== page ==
Kevin ends up throwing his campaign event at Bev’s Diner, where the whole local community comes to support him, including the cops from “The Grand Victorian” and his well-liked boss at the cable company. Defending his home with a gun followed by a political agenda has only earned him goodwill in Worcester, which makes it tougher for Allison to kill him now. She’s obviously frustrated that, once again, he’s come out as the winner. She storms out of the event only to run into Sam in an alley right next to couple of dumpsters. Sam offers her an out. He’s left Jenn and wants a chance to be with Allison, who rejects and even gets angry at his proposal. Clearly, she doesn’t just want to figuratively burn down her house with Kevin in it, she wants to burn down the patriarchy as a whole instead of letting Sam “save her.” Her conviction is commendable but, in this case, perhaps misguided.
Yes, she should absolutely leave Kevin and ideally without committing a killer crime, regardless of whether or not she chooses to be with Sam. But her approach here is confusing, especially if she has feelings for him. I think in this moment, when Sam offers her something “real,” she recognizes that she was glomming onto the idea of a better life but anchored it to yet another man. She wants out but she also probably wants independence and has no idea where to find it. It’s a pivotal moment for Allison but Sam faces the brunt of it. In this moment, she finally confronts Kevin after downing a shot. “You might think you’re an everyday hero, but you’re really just a dick,” she tells him. I gotta admit, I was surprised she did that, but I also applauded. Petersen and Howe register the shock (no claps here, though), and even the laugh track fades away for a hot second. But the show unfortunately doesn’t let us or the characters dwell on any aftereffects, swiftly moving on as Kevin and Pete’s takeaway is to use “everyday hero” as the official campaign slogan.
Allison is also on edge because Patty has decided to skip the event. She’s about to get a rude awakening because when they finally catch up in the McRoberts living room, a big fight awaits. Patty holds her accountable for demanding she spy on her girlfriend, but Allison’s defense is she didn’t want to assume details of their relationship. Inboden and Murphy are terrific in this scene, as is the camera work which amps up the tension between the two women, but it’s jarring to watch them yell at each other after “Broken”’s bathtub scene. Yet, this was a poignant scene because they got to air out their feelings: Patty’s disappointment and Allison’s admission that she “raised her from the dead.” Once again, it felt like Patty was expecting some kind of romantic declaration from her friend by the end. Or they’ve purposely left it murky to test the waters of their friendship being more than that.
They’ll have to contend with coming together anyway, now that Neil, who was hiding out in the McRoberts kitchen, has overheard their plans. He decides to call Kevin right away but Allison snatches his phone. Bonifer looks menacing as Neil even in the sitcom scenes where he’s crushing Allison’s throat. It’s unusual for this moment to take place under the bright lights, but we switch to the darkness when Patty saves Allison by breaking a bottle on her brother’s head. It’s a nice callback to episode one, which ends with Allison daydreaming that she’s used a bottle to jab into Kevin’s neck. Only, this is very real and Neil has moved out of multi-cam, his face full of rage. KCFH has written itself into quite a corner if it gets renewed because in what world would Neil not immediately inform Kevin that his wife wants him dead? I’m curious to find out. Until then, we’re left with a very Dead To Me-style visual of Allison and Patty clasping hands and waiting for the chance to explore this new twist in their story.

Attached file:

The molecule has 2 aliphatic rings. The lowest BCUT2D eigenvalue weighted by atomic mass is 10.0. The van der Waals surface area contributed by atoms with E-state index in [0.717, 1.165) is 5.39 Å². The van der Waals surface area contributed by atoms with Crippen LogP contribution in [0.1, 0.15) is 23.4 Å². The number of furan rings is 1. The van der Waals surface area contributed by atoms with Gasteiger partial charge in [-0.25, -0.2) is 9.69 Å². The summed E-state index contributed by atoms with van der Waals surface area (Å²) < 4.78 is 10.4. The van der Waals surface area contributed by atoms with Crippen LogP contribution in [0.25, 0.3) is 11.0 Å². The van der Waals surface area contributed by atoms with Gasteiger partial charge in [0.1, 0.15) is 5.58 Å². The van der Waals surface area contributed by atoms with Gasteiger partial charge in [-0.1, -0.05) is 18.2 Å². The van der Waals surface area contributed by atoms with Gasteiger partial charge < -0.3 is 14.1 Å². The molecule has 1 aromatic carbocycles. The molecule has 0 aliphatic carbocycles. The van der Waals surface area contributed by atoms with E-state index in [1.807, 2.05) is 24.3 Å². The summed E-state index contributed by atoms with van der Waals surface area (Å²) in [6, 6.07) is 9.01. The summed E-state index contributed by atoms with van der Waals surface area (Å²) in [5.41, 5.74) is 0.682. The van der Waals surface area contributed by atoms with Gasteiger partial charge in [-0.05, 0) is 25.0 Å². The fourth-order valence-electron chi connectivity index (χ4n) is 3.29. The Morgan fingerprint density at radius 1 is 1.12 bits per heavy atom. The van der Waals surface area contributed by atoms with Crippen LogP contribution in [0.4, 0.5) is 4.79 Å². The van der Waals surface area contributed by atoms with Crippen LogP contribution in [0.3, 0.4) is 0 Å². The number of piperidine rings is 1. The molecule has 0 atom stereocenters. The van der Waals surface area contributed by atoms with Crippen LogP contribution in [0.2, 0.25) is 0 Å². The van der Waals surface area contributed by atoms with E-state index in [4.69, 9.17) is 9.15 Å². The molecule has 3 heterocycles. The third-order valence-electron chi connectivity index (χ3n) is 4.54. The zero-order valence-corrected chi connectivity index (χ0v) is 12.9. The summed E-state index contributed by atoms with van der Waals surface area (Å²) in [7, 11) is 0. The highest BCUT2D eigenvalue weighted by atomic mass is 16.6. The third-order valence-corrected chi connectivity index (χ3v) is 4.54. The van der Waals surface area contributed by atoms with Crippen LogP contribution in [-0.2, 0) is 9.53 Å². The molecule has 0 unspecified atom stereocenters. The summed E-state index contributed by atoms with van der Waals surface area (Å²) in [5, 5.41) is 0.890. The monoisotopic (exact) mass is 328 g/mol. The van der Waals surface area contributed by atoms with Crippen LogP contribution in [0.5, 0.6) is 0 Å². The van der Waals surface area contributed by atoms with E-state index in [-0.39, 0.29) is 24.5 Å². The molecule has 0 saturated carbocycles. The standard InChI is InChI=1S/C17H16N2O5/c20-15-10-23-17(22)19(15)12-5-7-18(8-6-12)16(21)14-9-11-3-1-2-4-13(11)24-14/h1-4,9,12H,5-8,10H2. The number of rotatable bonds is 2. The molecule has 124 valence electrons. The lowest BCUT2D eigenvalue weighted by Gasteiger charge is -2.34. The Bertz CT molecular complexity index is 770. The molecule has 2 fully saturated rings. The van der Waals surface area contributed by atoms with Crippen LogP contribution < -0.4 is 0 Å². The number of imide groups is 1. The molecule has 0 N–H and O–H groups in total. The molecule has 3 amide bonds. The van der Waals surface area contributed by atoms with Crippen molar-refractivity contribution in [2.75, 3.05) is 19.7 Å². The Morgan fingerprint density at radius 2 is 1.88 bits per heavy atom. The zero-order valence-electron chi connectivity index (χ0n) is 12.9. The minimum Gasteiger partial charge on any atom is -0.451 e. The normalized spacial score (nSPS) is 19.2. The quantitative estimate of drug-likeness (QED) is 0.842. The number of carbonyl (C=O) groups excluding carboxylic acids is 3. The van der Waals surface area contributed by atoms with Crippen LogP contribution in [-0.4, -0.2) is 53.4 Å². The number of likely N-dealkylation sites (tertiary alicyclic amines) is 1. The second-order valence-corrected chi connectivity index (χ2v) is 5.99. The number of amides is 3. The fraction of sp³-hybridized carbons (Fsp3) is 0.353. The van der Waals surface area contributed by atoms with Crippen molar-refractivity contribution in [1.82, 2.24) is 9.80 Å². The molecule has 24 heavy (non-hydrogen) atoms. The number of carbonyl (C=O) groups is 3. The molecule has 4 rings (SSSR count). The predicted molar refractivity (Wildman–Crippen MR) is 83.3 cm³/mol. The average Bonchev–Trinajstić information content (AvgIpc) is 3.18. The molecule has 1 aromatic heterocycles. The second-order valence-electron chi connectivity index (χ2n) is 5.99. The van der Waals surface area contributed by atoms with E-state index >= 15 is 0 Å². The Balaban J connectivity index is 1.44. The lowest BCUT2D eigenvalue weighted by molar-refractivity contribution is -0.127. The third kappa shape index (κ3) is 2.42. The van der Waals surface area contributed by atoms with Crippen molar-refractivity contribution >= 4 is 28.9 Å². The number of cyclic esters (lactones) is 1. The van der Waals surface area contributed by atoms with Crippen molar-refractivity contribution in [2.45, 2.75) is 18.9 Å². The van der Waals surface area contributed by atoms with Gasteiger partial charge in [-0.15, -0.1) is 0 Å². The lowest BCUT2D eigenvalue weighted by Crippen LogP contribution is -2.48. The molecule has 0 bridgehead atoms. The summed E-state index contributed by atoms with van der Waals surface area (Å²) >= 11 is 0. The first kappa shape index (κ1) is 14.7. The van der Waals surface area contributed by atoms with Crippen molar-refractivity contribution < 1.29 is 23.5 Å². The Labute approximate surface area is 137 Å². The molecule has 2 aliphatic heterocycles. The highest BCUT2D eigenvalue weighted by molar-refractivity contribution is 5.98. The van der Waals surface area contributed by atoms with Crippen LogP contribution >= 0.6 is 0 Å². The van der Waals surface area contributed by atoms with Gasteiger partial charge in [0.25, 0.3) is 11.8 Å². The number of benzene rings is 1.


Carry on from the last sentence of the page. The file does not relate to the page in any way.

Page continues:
- It’s been a long read already, so I won’t put you through much more. Thank you for following along with weekly recaps. It was a thrill to dissect a show like Kevin Can F**K Himself, and to discuss it with all of you in the comments.
- It wasn’t a perfect show, but kudos to the team for attempting to subvert a beloved trope—and easily trigger those who continue to defend a “Kevin.”
- Semi-related but raising one for the likable on-screen Kevins, including This Is Us’ Pearson, The Office’s Malone, Home Alone’s McAllister, and Mean Girls’ Gnapoor.
- Annie Murphy, Mary Hollis Inboden, and Eric Petersen really sold their characters’, but Inboden is KCFH’s true breakout.
- Best Patty dialogue from “Fixed”: “Good Catholic repression takes time.”
- Here are the options Kevin considered for his campaign slogans: “Kevin McRoberts, tough on crime but soft on the pointless stuff, like taxes” as well as “Kevin McRoberts, because the world is going to Hell.” I feel like the second one is accurate for the times.
- If there’s a season two, how much of the dual multi-cam, single-cam stuff would you want to see?
- Finally, I can’t wait to go back to typing F**K without the damn asterisks.